Friday, August 5, 2011

Taking Moorcock's Advice on Games

Boingboing has a link to a great blog article today, with advice from Michael Moorcock on how to write a novel in three days. Eric Rosenfield breaks down the advice Moorcock gives drawn from a book of interviews (Death is No Obstacle). I draw out a few of them to point out their relevance for rpgs:

"'When in doubt, descend into a minor character.' So when you've reached an impasse, and you can't move the action any further with your major character, switch to a minor character 's viewpoint which will allow you to keep the narrative moving and give you time to think.”

We don't switch the players to a minor character, but when in doubt, throw an NPC at the party. Players might enjoy interacting with the character if they have some hooks to them. But NPCs can also provide another perspective to the players on events. They might present or raise the stakes for the PCs, if they're uncertain about purposes. They can set a clock ticking, presenting a deadline in a way that feels more organic to the scene. Throwing in an NPC for color for a moment can also give you as the GM a chance to catch your breath while you figure out where things could go from there. In conversation, you might discover a way to introduce information or ideas in a new way.

“"There's always a sidekick to make the responses the hero isn't allowed to make: to get frightened; to add a lighter note; to offset the hero's morbid speeches, and so on.”

I see this as closely tied to the idea above in a couple of ways. First, NPCs can model bad behavior for the PCs. Panic, fear, laziness, goofing off. Their weakness and goofiness can offer a contrast for PCs. I think that's more useful than presenting the PCs with paragons for them to live up to- especially if the players are going to be interacting with them. The Mighty and Graceful work at a distance, but they're less fun to have to measure yourself against as a player.

Which suggests the second point- NPCs ought to be rewards in games. A GM can reaffirm a player's attitudes and actions through NPCs. They might mention positive things people are saying about the heroes, ask the PCs for help based on on past action, or even just desire friendship based on their reputation. Repeating a PCs successes back to them through these characters rarely hurts. As a GM I'm often hunting for ways to validate the players in ways other than treasure and experience.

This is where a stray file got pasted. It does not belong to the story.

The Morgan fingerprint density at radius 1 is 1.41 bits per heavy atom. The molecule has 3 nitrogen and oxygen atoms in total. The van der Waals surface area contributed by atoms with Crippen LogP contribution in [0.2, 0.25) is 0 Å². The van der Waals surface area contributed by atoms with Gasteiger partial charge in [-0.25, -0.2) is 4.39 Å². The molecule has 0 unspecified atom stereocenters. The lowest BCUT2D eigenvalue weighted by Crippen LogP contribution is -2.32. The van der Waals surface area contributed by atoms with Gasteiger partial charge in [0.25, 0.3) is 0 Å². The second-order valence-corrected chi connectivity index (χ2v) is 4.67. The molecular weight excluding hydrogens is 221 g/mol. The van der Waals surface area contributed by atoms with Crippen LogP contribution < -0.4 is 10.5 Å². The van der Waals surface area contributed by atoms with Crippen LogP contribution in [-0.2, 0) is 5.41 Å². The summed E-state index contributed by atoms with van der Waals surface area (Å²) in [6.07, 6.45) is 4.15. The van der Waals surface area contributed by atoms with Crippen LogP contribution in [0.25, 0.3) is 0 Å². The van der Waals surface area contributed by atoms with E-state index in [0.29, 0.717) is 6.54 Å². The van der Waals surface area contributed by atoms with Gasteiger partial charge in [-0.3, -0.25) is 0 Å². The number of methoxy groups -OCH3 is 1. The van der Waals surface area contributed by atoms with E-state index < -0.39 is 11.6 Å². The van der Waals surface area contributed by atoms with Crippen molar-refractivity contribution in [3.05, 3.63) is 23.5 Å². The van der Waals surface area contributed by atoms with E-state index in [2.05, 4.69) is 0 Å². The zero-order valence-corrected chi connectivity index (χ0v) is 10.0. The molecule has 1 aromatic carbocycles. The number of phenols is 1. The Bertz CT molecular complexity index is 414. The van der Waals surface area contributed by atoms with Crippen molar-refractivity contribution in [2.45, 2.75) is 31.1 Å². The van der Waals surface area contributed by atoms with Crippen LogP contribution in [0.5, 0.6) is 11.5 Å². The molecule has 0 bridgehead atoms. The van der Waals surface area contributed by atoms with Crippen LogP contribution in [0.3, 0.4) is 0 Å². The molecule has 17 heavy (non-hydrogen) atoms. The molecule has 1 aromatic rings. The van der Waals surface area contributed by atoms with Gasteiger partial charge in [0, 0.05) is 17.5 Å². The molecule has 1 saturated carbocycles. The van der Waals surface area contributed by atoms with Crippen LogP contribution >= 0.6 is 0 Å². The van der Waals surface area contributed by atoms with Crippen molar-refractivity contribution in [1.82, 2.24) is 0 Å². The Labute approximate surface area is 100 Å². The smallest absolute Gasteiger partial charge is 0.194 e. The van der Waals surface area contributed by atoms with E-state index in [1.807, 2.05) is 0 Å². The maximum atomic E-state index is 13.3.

Related to that when players set things up and investigate situations, NPCs can serve as useful rewards for that work. Investigation doesn't have to be just internet hunting, forensics or book hunting. Gathering allies, building contacts and establishing networks can draw in NPCs to present the information the players need. This can get around the parrot effect- where a player applies a knowledge skill, gets the information from the GM and then has to repeat that back to the group or just say blah. When an NPC's arrive to provide that information, make sure to cite/stress the work the PCs did in establishing trust or a relation. Sometimes when I provide these kinds of characters, I worry that it appears I've stolen some of the players' thunder- a character who arrives with “exactly what they need.” But if the players have done the legwork for that- socially- then that's as valid as a Gather Information or Search roll. More valid, more colorful and potentially more interesting in many cases. But it is important to show and reinforce that process.